There are things that I love, and experiences that I enjoy and I would like to share them. As most of my list are free or cheap, my list of “indulgences” differs from every other celebrity’s list on the Interwebs.
I love a warm seat on the sofa after husband/child/cat/dog vacate the spot. Pre-warmed seats on the sofa are a pleasure — a surprising comfort, and the pinnacle of relaxation that begins immediately as I snuggle down in them.
Fresh baked bread and peeled oranges. This is the advice realtors give to home sellers, because those two smells are so delicious/homey/comforting. I would add vanilla scent to it, because it’s such a warm, cozy scent — this is another reason people bake cookies or burn vanilla-scented candles to help sell their houses. Then, the house smells like a home where there is love — an idealized version of how a home should smell.
I love watching foreign movies, sipping hot tea, and enjoying a sandwich. This is a trifecta for me — movies, sweet-steaming tea, plus eating equals happiness. Throw in a chocolate-chip-walnut cookie for dessert and a pre-warmed seat on the sofa … why would I ever leave my house?!?
I love taking a very deliberate walk. I usually walk with walking sticks, which help exercise the arms and improve balance. But it’s the slow, deliberate walk that can work as meditation for me. Once I overcome initial ego resistance, I notice EVERYTHING around me, how the wind feels, how the sun warms, how the soles of my feet feel as they touch the ground, bird songs from the trees. This is actually more difficult than a regular walk, but worth it.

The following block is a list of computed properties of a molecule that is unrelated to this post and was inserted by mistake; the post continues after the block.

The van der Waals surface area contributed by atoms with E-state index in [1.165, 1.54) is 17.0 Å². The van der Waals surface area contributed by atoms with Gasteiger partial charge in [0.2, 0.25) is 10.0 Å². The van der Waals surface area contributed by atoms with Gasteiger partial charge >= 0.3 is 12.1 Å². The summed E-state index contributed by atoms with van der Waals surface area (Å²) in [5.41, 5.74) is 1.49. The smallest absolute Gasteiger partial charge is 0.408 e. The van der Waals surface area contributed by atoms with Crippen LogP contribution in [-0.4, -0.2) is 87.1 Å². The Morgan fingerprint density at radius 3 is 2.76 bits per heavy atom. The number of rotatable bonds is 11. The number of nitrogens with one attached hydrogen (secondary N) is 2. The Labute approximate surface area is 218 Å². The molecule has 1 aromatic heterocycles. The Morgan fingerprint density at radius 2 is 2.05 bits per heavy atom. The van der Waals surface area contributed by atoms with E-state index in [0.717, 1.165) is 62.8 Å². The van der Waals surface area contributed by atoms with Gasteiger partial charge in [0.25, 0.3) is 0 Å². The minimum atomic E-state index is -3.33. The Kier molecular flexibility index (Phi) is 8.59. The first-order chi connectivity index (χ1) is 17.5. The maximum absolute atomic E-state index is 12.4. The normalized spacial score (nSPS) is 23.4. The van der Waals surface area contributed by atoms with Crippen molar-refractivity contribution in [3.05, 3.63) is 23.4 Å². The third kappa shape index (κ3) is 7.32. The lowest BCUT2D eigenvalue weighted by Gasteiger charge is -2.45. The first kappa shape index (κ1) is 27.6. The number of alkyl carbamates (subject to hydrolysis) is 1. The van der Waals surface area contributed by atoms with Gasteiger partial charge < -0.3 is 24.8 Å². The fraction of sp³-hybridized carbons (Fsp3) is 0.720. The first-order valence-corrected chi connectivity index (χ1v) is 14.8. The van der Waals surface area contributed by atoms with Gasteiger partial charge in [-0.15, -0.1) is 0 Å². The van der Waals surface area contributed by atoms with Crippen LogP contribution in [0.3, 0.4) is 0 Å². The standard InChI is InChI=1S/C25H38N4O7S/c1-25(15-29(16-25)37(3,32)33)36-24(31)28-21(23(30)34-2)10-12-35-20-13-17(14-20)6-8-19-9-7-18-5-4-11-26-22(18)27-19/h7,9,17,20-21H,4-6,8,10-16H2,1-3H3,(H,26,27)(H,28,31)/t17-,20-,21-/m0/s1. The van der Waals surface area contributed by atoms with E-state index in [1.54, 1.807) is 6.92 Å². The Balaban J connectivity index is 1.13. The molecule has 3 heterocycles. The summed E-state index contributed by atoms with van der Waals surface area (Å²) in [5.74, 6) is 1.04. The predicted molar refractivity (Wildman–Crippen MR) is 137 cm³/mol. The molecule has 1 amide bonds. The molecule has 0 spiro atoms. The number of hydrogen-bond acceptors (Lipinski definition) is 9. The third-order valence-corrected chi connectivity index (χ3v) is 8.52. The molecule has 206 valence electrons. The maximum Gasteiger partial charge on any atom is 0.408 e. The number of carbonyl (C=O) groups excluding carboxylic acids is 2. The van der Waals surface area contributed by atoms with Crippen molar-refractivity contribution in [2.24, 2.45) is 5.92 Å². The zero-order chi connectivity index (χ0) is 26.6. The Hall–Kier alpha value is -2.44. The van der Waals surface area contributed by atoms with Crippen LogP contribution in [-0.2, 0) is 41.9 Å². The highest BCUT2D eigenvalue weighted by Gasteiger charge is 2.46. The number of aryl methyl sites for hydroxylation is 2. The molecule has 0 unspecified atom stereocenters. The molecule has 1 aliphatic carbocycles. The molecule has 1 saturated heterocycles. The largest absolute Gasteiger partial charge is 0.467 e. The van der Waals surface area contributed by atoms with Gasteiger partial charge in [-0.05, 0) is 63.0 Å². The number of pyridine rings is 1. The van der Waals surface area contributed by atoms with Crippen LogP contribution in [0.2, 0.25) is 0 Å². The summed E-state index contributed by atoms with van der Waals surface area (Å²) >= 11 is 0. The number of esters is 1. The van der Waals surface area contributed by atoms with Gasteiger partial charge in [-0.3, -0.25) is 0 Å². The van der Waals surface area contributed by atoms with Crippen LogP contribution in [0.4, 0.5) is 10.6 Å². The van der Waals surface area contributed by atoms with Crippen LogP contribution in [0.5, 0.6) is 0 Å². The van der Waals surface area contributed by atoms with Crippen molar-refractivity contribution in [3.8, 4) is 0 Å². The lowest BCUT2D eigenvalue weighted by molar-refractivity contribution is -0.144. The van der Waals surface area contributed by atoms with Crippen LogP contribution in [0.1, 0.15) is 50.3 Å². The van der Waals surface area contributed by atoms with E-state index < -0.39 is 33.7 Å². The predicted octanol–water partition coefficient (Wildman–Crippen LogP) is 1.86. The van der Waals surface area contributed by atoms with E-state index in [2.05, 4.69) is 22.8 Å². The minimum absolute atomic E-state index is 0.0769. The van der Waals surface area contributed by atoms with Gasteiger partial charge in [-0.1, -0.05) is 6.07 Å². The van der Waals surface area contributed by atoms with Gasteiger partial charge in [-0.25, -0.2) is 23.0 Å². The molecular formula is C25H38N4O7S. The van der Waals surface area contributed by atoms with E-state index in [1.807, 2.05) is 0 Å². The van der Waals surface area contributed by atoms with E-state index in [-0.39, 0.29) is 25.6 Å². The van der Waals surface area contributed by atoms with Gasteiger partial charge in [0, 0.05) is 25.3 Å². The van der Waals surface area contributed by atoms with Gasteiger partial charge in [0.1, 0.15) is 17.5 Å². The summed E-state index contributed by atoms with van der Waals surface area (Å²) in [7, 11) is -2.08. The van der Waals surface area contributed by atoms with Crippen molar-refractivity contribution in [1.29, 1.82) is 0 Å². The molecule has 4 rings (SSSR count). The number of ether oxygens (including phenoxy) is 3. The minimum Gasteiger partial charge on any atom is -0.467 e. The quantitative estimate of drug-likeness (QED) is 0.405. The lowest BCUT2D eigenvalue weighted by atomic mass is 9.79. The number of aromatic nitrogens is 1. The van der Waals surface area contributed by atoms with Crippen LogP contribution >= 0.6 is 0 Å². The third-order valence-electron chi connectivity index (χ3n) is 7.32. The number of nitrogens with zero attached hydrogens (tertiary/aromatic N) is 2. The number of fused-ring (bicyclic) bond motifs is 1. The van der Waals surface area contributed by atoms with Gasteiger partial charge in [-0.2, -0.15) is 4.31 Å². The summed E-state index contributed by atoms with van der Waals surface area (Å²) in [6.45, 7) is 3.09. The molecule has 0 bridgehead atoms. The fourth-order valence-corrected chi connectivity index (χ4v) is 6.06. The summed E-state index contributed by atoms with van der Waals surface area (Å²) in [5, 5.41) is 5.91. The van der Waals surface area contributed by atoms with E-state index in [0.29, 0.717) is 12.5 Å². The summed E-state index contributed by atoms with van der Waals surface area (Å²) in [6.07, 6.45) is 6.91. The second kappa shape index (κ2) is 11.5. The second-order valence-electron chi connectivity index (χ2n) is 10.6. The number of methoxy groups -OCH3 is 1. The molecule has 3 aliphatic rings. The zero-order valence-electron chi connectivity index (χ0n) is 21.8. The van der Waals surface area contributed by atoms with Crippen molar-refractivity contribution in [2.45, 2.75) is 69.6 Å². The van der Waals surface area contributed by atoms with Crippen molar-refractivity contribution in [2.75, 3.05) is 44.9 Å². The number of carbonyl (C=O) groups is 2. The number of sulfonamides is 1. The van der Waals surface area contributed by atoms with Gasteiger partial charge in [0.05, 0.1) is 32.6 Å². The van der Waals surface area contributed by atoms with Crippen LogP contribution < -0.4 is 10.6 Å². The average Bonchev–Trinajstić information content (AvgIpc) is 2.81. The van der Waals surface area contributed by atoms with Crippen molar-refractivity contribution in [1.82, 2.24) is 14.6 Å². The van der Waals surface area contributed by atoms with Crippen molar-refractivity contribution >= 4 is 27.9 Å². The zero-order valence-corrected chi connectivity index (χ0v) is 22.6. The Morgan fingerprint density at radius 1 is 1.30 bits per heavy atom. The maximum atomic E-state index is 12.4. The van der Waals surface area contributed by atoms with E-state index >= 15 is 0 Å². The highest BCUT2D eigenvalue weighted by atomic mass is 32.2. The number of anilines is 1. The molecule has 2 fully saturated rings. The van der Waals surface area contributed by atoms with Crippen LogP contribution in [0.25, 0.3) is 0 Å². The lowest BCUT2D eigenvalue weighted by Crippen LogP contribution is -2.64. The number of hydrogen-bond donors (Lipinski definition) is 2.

Like many people, I am a lover of tactile interaction — the right texture for the right things. I love the feel of soft yarn and smooth wood. About 20 years ago, I was leaving a swanky mall. I walked through Macy’s, very high-end department store, and noticed a display of ties. What caught my attention was the price tag — they were on sale for $300. Three hundred dollars for a tie? I guffawed out loud. Then I ran my hands over the silk ties. Oh. My. God! It was like running my hands over melting butter. I stopped, and began gently fondling the ties that were in muted colors. Reds, blues, greens, all understated, not in-your-face bright, but the feel of them! I still would never, ever pay that kind of money for a relatively useless piece of cloth whose only function is for work and schmancy parties, even if I did have that kind of money to throw away. At that point, it would be purely the principle of the thing. But if I could have stood there, touching ties inappropriately for a few more hours, I would have. Am I advocating you doing the same? Sure. It’s free. Just try to have clean hands, and then sanitize heavily after — you never know who sneezed or coughed on them beforehand. And try not to make noises, as it may creep-out other shoppers.
I do love humming and whistling. It’s tougher to whistle while wearing a mask, and whistling inside one’s own house is bad luck (yes, it is another one weird Russian superstition), but inside or outside it’s open season on humming. Within reason, of course, since people can get surprisingly touchy when you hum the Barber of Seville tune at the top of your nose. But nothing says, “I’m carefree!” like a good hum and it’s nearly impossible to be depressed while whistling the theme from Scooby Doo.
When all else fails, a good self-hug (especially now, when hugging self is the only kind of hug a lot of people can get) can make you feel stronger, like you’re up to the challenge of enduring today. Sometimes, you are the only person in your own corner. So, you can and should say, “I love me,” to yourself, and give yourself a big hug, and if that’s too difficult, go with “I like myself,” and hug away. I promise it’ll give you a measure of comfort.